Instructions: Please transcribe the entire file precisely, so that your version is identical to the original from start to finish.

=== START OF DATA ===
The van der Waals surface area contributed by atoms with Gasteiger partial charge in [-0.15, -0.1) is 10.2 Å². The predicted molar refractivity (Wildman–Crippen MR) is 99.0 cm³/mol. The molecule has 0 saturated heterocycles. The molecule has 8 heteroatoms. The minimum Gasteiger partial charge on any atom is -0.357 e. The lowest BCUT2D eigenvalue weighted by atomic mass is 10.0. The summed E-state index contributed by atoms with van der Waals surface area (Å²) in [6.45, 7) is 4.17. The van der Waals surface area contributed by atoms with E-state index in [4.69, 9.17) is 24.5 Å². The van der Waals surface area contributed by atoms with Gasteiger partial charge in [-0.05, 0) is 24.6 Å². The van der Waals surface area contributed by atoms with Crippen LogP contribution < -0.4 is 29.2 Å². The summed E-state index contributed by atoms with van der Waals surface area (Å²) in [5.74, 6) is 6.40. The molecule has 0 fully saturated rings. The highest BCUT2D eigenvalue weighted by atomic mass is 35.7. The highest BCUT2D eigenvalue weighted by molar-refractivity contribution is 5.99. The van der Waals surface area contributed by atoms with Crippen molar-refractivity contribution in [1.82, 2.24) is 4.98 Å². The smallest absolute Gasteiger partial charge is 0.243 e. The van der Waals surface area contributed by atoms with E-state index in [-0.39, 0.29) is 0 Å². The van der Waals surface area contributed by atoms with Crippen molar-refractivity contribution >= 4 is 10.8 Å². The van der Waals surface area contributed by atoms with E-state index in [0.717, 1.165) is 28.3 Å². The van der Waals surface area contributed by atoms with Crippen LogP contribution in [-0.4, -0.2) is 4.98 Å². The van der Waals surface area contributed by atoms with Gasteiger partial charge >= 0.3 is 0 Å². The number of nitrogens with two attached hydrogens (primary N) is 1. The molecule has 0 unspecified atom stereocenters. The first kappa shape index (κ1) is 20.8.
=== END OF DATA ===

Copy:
The van der Waals surface area contributed by atoms with Gasteiger partial charge in [-0.15, -0.1) is 10.2 Å². The predicted molar refractivity (Wildman–Crippen MR) is 99.0 cm³/mol. The molecule has 0 saturated heterocycles. The molecule has 8 heteroatoms. The minimum Gasteiger partial charge on any atom is -0.357 e. The lowest BCUT2D eigenvalue weighted by atomic mass is 10.0. The summed E-state index contributed by atoms with van der Waals surface area (Å²) in [6.45, 7) is 4.17. The van der Waals surface area contributed by atoms with E-state index in [4.69, 9.17) is 24.5 Å². The van der Waals surface area contributed by atoms with Gasteiger partial charge in [-0.05, 0) is 24.6 Å². The van der Waals surface area contributed by atoms with Crippen LogP contribution < -0.4 is 29.2 Å². The summed E-state index contributed by atoms with van der Waals surface area (Å²) in [5.74, 6) is 6.40. The molecule has 0 fully saturated rings. The highest BCUT2D eigenvalue weighted by atomic mass is 35.7. The highest BCUT2D eigenvalue weighted by molar-refractivity contribution is 5.99. The van der Waals surface area contributed by atoms with Crippen molar-refractivity contribution in [1.82, 2.24) is 4.98 Å². The smallest absolute Gasteiger partial charge is 0.243 e. The van der Waals surface area contributed by atoms with E-state index in [-0.39, 0.29) is 0 Å². The van der Waals surface area contributed by atoms with Crippen molar-refractivity contribution >= 4 is 10.8 Å². The van der Waals surface area contributed by atoms with E-state index in [0.717, 1.165) is 28.3 Å². The van der Waals surface area contributed by atoms with Crippen LogP contribution in [-0.4, -0.2) is 4.98 Å². The van der Waals surface area contributed by atoms with Gasteiger partial charge >= 0.3 is 0 Å². The number of nitrogens with two attached hydrogens (primary N) is 1. The molecule has 0 unspecified atom stereocenters. The first kappa shape index (κ1) is 20.8.